Biology also has a little bit to do with another theory, which postulates that cats used to getting their rear ends licked by their mother after defecating as kittens are showing off their independence by sprinting away, their butts having taken on self-cleaning properties in adulthood.

Not convinced? You might find another idea more plausible: Both humans and cats have a vagus nerve running from their brain stem. In both species, the nerve can be stimulated by defecation, leading to a pleasurable sensation and what some have labeled “poo-phoria,” or post-poop elation. In running, the cat may simply be working off excess energy brought on by stimulation of the nerve.

Less interesting is the notion that notoriously hygienic cats may simply want to shake off excess litter or fecal matter by running a 100-meter dash, or that a digestive problem has led to some discomfort they’re attempting to flee from. The fact is, so little research has been done in the field of pooping cat mania that there’s no universally accepted answer. Like so much of what makes cats tick, a definitive motivation will have to remain a mystery.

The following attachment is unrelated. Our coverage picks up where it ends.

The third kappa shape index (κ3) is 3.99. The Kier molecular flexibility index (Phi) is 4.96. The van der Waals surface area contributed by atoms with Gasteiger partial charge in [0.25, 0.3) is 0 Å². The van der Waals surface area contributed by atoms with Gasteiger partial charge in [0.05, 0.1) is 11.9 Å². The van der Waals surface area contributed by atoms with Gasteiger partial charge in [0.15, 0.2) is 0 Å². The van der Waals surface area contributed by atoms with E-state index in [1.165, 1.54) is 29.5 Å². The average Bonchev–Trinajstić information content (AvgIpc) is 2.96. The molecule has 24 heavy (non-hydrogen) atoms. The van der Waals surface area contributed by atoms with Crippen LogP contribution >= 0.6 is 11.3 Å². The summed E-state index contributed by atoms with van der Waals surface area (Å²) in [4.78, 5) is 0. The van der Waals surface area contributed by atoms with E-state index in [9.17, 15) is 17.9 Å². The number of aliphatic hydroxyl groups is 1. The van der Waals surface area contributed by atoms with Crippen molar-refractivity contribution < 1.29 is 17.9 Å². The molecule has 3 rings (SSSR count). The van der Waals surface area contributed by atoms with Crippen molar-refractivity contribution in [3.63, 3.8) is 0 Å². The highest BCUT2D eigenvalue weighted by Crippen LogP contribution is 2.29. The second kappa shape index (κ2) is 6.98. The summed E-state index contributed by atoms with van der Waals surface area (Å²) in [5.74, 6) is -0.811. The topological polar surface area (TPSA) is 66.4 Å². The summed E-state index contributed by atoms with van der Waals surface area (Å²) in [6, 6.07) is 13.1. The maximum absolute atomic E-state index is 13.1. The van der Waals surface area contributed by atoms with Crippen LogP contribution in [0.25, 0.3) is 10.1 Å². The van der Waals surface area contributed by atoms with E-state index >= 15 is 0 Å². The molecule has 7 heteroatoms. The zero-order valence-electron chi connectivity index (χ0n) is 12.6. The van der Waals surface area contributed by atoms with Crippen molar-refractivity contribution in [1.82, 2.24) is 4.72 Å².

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Watch a School of Humpback Whales 'Fish' Using Nets Made of Bubbles 

Just like humans, humpback whales catch many fish at once by using nets—but instead of being woven from fibers, their nets are made of bubbles.